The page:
After we spent a lot of time in one region (the Hajar Mountains with their great wadis, mountains and forts) – we now have to make a long “stretch”: the coastal road is over 1,000 km long down to the southwest area of Salalah and the Yemeni border. There are a few nice highlights to visit along the way, e.g. the Ras al Shins Turtle Reserve. Here at night we can marvel at young sea turtles hatching from their eggs and on their dangerous path that follows to the sea, as well as egg-laying mother turtles. Or the sugar dunes, which with their gleaming white sand which creates a wonderful contrast to the increasingly Caribbean-looking sea as we get further south.
About 150 km before Salalah, the otherwise rather calm stretch of coast suddenly becomes spectacular: The Dhofar Mountains which is the center of the incense tree with heights of almost 2,000 meters drop steeply into the sea. The beaches become rocky and inaccessible, wadis repeatedly cut through the cliffs and the landscape becomes significantly greener. In the summer, this extremely south-westerly tip of Oman is touched by the monsoons and receives intense rainfall for three months. Banana trees grow next to palm trees, a lot of vegetables are grown, we even see baobab trees.
We spend over a week around the Salalah region, drive to the Yemeni border, let our soul dangle on lonely beaches and recover from the rather intense driving of the last few days. We are also paying MAN a short visit (for the first time on this journey): a screw fixing the starter batteries seems to have broken at some point, which meant that one of the two starter batteries could slip a little, which then led to the connecting power cable between the two starter batteries being ripped apart and Shujaa no longer having any starting power. And this in the middle of the desert…but after our experience in Africa we are used to bridging with our body batteries!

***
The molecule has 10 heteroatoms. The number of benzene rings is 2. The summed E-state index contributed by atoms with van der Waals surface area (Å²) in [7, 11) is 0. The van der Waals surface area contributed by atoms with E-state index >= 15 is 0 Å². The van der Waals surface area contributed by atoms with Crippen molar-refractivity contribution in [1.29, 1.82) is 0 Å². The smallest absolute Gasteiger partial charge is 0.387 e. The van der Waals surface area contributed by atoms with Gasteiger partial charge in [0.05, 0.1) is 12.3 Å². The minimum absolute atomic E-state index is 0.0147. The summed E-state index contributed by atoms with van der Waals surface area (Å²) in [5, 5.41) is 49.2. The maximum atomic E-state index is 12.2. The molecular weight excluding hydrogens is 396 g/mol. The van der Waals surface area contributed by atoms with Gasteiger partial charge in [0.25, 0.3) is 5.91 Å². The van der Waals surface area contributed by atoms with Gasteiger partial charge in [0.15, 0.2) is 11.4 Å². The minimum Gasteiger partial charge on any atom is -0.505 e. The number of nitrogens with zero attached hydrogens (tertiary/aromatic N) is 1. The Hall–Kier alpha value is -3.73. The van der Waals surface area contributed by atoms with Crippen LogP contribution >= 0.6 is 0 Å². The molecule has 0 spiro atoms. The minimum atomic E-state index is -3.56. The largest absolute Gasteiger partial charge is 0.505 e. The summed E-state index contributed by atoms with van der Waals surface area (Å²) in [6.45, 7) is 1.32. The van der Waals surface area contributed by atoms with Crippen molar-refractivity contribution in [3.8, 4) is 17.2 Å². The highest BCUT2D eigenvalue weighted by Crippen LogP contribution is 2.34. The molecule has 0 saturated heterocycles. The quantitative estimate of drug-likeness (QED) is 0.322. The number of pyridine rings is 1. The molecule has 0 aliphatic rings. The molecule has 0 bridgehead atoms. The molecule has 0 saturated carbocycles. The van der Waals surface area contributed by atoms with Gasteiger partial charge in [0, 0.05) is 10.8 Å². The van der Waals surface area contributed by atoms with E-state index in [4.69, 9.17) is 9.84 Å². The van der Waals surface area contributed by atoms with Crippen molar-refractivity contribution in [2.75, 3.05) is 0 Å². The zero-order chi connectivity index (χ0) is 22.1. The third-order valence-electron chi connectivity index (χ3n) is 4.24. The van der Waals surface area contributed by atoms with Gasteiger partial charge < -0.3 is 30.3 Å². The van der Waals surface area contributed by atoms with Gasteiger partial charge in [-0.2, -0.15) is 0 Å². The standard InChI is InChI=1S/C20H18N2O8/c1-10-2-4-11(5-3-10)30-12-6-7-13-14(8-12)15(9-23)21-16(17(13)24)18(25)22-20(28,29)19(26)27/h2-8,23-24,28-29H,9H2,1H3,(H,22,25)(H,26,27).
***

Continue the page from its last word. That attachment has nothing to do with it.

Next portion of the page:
After quiet and absolutely wonderful days at the beach, we head inland towards the Rub al Khali desert, also called the “Empty Quarter”, because there is nothing here … except sand and dunes. This largest sandy desert in the world is primarily located in Saudi Arabia, but here in the three-country triangle Oman-Yemen-Saudi it also extends into Oman. The ruined city of Ubar located there – allegedly the lost “Atlantis” of Arabia – is not really impressive. Stones stop! Cruising over the challenging dune landscape, on the other hand, is one of the best desert off-road trips that we have experienced so far. We let the drone fly, enjoy the dreamlike landscape and concentrate on finding the optimal path through the dunes.
Suddenly out of nowhere, we hear a deafening noise, which we cannot assign at all. I think Shujaa’s engine explodes or something like that. However, a look at the instruments reveals nothing unusual. Then we realize the cause: a military jet that swooped towards us over the dunes, now flys a few meters above us and then takes off again and turns. We are shocked for a while and are wondering whether the jet discovered us by chance during a training flight or whether it was specially sent to us because of our drone flight or because of Shujaa being in a border area. Whatever the cause has been, our Oman adventure is drawing to a close and we set out on the 800 km long route north to the new border crossing to Saudi Arabia, which has opened just two weeks ago.